A to Z: Sanfilippo Syndrome
May also be called: Sanfilippo's Syndrome; Mucopolysaccharidosis Type III; MPS III
Sanfilippo (san-fuh-LEE-po) syndrome is a genetic disorder that makes the body unable to break down certain carbohydrates (sugars) in the blood, leading to serious problems in the brain and nervous system.
More to Know
The body produces substances called glycosaminoglycans (GAGs) to help build cartilage and do other important functions. GAGs, also called mucopolysaccharides, are long chains of sugar molecules that the body needs to help it develop correctly. Once GAGs have done their job, the body breaks them down through metabolism.
When a child is born with Sanfilippo syndrome, it means that he or she has a defect in the genes that make enzymes needed to break down a GAG called heparan sulfate. Over time, the used heparan sulfate builds up in the cells and keeps them from working the way they should. This can damage organs and lead to severe problems with growth, mental development, and behavior.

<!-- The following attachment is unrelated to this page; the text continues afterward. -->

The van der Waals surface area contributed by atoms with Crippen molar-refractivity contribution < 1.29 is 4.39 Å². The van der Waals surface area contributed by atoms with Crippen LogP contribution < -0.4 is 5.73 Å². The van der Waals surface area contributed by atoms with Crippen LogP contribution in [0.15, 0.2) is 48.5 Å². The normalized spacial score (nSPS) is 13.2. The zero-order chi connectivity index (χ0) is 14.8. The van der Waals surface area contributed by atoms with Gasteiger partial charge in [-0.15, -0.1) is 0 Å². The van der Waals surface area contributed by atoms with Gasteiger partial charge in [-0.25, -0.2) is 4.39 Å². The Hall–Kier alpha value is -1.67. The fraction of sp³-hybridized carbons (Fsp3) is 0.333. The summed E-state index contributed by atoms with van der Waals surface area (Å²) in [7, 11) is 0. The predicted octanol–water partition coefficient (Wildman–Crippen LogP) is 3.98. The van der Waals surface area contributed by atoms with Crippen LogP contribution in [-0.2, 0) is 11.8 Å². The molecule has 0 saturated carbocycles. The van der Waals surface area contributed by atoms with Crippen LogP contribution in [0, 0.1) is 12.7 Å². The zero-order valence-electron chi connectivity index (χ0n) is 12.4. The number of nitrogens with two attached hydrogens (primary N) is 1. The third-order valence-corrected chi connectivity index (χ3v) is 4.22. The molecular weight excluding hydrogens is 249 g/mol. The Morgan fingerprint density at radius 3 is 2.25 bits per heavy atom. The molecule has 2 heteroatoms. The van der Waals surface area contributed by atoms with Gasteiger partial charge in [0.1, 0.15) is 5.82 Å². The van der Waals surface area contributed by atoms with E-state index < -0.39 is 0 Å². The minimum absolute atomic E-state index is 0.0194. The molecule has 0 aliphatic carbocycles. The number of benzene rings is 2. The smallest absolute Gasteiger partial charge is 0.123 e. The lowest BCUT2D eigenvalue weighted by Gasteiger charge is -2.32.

There are four enzymes involved in breaking down heparan sulfate, so there are four types of Sanfilippo syndrome (A, B, C, and D), depending on which enzyme is missing. Type A is the most severe form.
A family history increases the risk for Sanfilippo syndrome, which affects about 1 in 70,000 births. Symptoms usually appear gradually when a child is between 2 and 6 years old, and get worse over time. Most kids with Sanfilippo syndrome reach their teenage years, and some can live longer, although others with severe types of the condition may die younger.
Keep in Mind
At this time, there is no cure for Sanfilippo syndrome, although some tests and clinical trials have many doctors believing that help could be on the way. Treatment for Sanfilippo syndrome is focused on easing symptoms and giving a child the best quality of life for as long as possible.
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Note: All information is for educational purposes only. For specific medical advice, diagnoses, and treatment, consult your doctor.
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